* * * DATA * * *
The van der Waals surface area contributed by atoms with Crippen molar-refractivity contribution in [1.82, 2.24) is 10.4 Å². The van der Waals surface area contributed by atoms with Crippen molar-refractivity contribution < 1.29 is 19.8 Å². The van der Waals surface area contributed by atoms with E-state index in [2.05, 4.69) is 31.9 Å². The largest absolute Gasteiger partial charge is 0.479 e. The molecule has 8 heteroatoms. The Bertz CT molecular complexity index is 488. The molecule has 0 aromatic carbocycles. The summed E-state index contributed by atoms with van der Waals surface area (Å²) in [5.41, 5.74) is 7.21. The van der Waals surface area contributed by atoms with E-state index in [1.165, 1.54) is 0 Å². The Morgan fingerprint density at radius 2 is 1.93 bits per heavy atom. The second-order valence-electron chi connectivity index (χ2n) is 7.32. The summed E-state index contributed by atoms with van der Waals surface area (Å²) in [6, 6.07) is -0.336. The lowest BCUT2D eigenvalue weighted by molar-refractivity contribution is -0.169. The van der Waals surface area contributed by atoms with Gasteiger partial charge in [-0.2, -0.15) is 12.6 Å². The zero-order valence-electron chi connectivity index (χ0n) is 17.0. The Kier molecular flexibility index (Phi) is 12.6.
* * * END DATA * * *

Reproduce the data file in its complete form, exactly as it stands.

The van der Waals surface area contributed by atoms with Crippen molar-refractivity contribution in [1.82, 2.24) is 10.4 Å². The van der Waals surface area contributed by atoms with Crippen molar-refractivity contribution < 1.29 is 19.8 Å². The van der Waals surface area contributed by atoms with E-state index in [2.05, 4.69) is 31.9 Å². The largest absolute Gasteiger partial charge is 0.479 e. The molecule has 8 heteroatoms. The Bertz CT molecular complexity index is 488. The molecule has 0 aromatic carbocycles. The summed E-state index contributed by atoms with van der Waals surface area (Å²) in [5.41, 5.74) is 7.21. The van der Waals surface area contributed by atoms with E-state index in [1.165, 1.54) is 0 Å². The Morgan fingerprint density at radius 2 is 1.93 bits per heavy atom. The second-order valence-electron chi connectivity index (χ2n) is 7.32. The summed E-state index contributed by atoms with van der Waals surface area (Å²) in [6, 6.07) is -0.336. The lowest BCUT2D eigenvalue weighted by molar-refractivity contribution is -0.169. The van der Waals surface area contributed by atoms with Gasteiger partial charge in [-0.2, -0.15) is 12.6 Å². The zero-order valence-electron chi connectivity index (χ0n) is 17.0. The Kier molecular flexibility index (Phi) is 12.6.